Drones And Cell Phone Data

Cell phones are a big part of the UAV experience. Controller hardware and software integrates to the pilot’s phone. The benefits are many. Your phone offers visual control, flight data, and a backup for videos and photos if the drone crashes.


But, cell phone privacy and spying is a major concern. Marketers, spammers, scammers, advertisers, social platforms, websites. They all reach deep into your private digital life. Introduce a drone to the mix and you get a whole host of new privacy issues. The drone, detectors and hunters, cloud services, and bad actors have access to:

  • The phone’s UID
  • The phone’s WiFi, IP, and MAC address
  • Your cell phone server provider
  • Your contacts and friends
  • Your text messages
  • Your apps and app data
  • Access to your social media accounts and websites
  • Access to your photos, videos, files, and messages
  • Your interests, behaviors, shopping habits, medical and financial information, and more
  • Your pathing behaviors (who, what, when, where)

That’s a lot of data in an already data-focused ecosystem. Please do not misunderstand. Your drone has the ability to collect and send this information. But that doesn’t mean it actually is.

The Chinese Drone Connection - Extreme Privacy Invasion

It’s time to talk about the elephant in the room. China.

Love it or hate it, China’s government is busy spying on the world

The Chinese government collects data on everyone, every business, and everything it can. China uses data to control citizens in a social credit driven authoritarian state. Step out of line at risk of losing everything. Friends, family, money, jobs, access to stores and shops, you name it. But that’s a different story for a different article.

While private individuals own businesses in China, the state wields a great power and control over those businesses.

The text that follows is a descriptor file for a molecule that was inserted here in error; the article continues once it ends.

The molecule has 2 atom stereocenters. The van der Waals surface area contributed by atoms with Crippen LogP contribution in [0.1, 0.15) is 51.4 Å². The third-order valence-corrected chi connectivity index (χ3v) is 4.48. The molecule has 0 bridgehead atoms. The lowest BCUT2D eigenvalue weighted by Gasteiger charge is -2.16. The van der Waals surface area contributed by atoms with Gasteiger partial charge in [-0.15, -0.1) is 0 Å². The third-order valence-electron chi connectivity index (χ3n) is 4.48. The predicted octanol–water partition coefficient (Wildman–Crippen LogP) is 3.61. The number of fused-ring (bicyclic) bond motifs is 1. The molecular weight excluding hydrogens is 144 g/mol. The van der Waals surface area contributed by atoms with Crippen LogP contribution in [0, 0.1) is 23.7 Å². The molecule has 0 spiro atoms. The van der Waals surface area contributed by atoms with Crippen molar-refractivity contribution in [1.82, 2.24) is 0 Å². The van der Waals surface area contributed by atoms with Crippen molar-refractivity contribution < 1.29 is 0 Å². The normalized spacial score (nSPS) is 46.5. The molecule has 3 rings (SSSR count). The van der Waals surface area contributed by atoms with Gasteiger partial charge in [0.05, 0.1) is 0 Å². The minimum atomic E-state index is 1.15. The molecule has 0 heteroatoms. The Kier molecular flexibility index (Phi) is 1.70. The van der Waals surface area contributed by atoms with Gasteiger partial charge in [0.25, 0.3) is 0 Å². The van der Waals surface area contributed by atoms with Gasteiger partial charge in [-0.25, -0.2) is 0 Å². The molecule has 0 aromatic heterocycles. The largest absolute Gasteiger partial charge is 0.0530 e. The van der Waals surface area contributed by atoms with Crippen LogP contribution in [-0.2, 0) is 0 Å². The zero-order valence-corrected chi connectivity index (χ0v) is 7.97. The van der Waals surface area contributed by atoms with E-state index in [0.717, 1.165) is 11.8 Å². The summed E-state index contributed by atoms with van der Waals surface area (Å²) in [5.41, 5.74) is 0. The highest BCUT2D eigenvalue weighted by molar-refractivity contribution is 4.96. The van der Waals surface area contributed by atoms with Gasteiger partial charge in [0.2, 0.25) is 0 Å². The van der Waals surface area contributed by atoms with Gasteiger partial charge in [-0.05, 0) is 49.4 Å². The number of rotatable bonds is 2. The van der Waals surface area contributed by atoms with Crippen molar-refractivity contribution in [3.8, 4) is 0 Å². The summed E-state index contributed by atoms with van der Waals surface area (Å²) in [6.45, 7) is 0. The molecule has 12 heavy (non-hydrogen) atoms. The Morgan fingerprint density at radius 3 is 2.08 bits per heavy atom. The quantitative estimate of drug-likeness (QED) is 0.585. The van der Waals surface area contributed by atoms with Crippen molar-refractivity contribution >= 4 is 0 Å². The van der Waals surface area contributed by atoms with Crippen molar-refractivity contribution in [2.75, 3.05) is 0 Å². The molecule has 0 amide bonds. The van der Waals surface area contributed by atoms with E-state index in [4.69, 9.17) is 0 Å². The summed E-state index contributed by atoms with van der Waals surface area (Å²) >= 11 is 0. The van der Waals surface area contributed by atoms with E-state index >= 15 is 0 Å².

China makes most of the drones purchased around the world. DJI is one of the biggest and most popular consumer brands. And DJI is a Chinese company.

As we’ve already learned, the DJI drones collect massive amounts of information. The information is stored on your phone, drone, and DJI’s cloud service. In addition, DJI requires drone owners to register on the DJI site and create a user account to access many of the drone’s features.

DJI offers a global mapping service. The service details different air space categorizations and flight zones.

And it advises pilots where and when they can fly. DJI saves this data to their cloud along with your flight records.

It is likely that your drone is sharing all its data with the Chinese government. This gives the Chinese government unabated access to your 24/7/365 digital and online life. Let that sink in for a minute.

Tin foil hat? Maybe. But it is a possible privacy risk that doesn’t hurt to take into consideration.

Drone Hacking - Your Drone Is Making Spying On You Easy

By this point, it should be clear your drone is a privacy risk. It’s also a hacker risk. Consumer drones are not hardened for digital defense. Drone signals are easy to intercept or jam. As a wireless device, data communications are at risk.

Video and audio transmissions are vulnerable to man-in-the-middle attacks. A bad actor can intercept and record video and audio transmissions without your knowledge. Detection systems do this to collect forensic evidence against you.

Simple hacks can trick nearby cell phones into connecting to a drone and a cell phone tower. Like Stingray systems, there is potential to use drones to record private conversations. UAVs are less obvious than a van with a satellite dish parked across from your driveway.

A bad actor can hijack your drone. By matching your signature and over-powering your signal they can take control of your device. Who knows what purpose they might have in mind? As far as authorities care, it’s your UAV and you are the pilot.

Anti-drone systems use hijacking techniques to take control of drones violating restricted air space. For forensics and identification, they can land and retrieve your drone without damage.